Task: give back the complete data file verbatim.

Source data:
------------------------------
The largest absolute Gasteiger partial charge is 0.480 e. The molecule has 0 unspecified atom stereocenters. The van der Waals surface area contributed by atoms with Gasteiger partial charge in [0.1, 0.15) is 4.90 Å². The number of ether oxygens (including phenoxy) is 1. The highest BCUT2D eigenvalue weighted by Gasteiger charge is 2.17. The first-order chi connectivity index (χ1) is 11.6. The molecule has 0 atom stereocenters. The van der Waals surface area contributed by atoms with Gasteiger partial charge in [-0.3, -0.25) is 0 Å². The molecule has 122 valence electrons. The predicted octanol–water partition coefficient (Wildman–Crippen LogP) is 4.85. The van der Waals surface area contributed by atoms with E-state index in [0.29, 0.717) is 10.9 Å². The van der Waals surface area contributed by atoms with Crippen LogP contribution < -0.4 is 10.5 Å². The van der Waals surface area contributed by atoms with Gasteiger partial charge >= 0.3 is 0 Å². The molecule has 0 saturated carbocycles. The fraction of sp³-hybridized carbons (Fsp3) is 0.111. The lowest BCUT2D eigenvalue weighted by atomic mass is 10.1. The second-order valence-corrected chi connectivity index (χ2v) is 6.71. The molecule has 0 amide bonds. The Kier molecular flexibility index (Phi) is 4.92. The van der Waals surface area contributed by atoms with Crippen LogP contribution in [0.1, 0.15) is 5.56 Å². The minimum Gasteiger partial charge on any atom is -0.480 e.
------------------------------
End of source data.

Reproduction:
The largest absolute Gasteiger partial charge is 0.480 e. The molecule has 0 unspecified atom stereocenters. The van der Waals surface area contributed by atoms with Gasteiger partial charge in [0.1, 0.15) is 4.90 Å². The number of ether oxygens (including phenoxy) is 1. The highest BCUT2D eigenvalue weighted by Gasteiger charge is 2.17. The first-order chi connectivity index (χ1) is 11.6. The molecule has 0 atom stereocenters. The van der Waals surface area contributed by atoms with Gasteiger partial charge in [-0.3, -0.25) is 0 Å². The molecule has 122 valence electrons. The predicted octanol–water partition coefficient (Wildman–Crippen LogP) is 4.85. The van der Waals surface area contributed by atoms with E-state index in [0.29, 0.717) is 10.9 Å². The van der Waals surface area contributed by atoms with Crippen LogP contribution < -0.4 is 10.5 Å². The van der Waals surface area contributed by atoms with Gasteiger partial charge >= 0.3 is 0 Å². The molecule has 0 saturated carbocycles. The fraction of sp³-hybridized carbons (Fsp3) is 0.111. The lowest BCUT2D eigenvalue weighted by atomic mass is 10.1. The second-order valence-corrected chi connectivity index (χ2v) is 6.71. The molecule has 0 amide bonds. The Kier molecular flexibility index (Phi) is 4.92. The van der Waals surface area contributed by atoms with Crippen LogP contribution in [0.1, 0.15) is 5.56 Å². The minimum Gasteiger partial charge on any atom is -0.480 e.